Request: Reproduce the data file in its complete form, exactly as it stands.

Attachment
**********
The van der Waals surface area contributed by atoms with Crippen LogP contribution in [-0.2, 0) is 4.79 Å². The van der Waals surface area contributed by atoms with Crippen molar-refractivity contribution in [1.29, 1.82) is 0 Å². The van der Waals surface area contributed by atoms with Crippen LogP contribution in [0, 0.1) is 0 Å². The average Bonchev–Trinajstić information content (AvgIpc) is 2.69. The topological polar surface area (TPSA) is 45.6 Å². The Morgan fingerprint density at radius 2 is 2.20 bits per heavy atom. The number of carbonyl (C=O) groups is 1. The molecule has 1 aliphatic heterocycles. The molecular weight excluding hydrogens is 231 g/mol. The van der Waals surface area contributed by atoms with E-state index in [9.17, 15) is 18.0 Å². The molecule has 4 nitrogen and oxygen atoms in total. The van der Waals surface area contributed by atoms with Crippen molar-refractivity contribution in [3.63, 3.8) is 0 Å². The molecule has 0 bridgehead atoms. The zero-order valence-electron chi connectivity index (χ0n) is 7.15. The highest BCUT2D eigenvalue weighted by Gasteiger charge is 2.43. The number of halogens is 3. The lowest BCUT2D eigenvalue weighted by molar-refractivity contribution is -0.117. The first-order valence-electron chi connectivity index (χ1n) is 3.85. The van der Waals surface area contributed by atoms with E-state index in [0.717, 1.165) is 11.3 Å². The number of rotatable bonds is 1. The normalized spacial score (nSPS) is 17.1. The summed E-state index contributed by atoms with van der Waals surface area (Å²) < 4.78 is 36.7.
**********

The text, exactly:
The van der Waals surface area contributed by atoms with Crippen LogP contribution in [-0.2, 0) is 4.79 Å². The van der Waals surface area contributed by atoms with Crippen molar-refractivity contribution in [1.29, 1.82) is 0 Å². The van der Waals surface area contributed by atoms with Crippen LogP contribution in [0, 0.1) is 0 Å². The average Bonchev–Trinajstić information content (AvgIpc) is 2.69. The topological polar surface area (TPSA) is 45.6 Å². The Morgan fingerprint density at radius 2 is 2.20 bits per heavy atom. The number of carbonyl (C=O) groups is 1. The molecule has 1 aliphatic heterocycles. The molecular weight excluding hydrogens is 231 g/mol. The van der Waals surface area contributed by atoms with E-state index in [9.17, 15) is 18.0 Å². The molecule has 4 nitrogen and oxygen atoms in total. The van der Waals surface area contributed by atoms with Crippen molar-refractivity contribution in [3.63, 3.8) is 0 Å². The molecule has 0 bridgehead atoms. The zero-order valence-electron chi connectivity index (χ0n) is 7.15. The highest BCUT2D eigenvalue weighted by Gasteiger charge is 2.43. The number of halogens is 3. The lowest BCUT2D eigenvalue weighted by molar-refractivity contribution is -0.117. The first-order valence-electron chi connectivity index (χ1n) is 3.85. The van der Waals surface area contributed by atoms with E-state index in [0.717, 1.165) is 11.3 Å². The number of rotatable bonds is 1. The normalized spacial score (nSPS) is 17.1. The summed E-state index contributed by atoms with van der Waals surface area (Å²) < 4.78 is 36.7.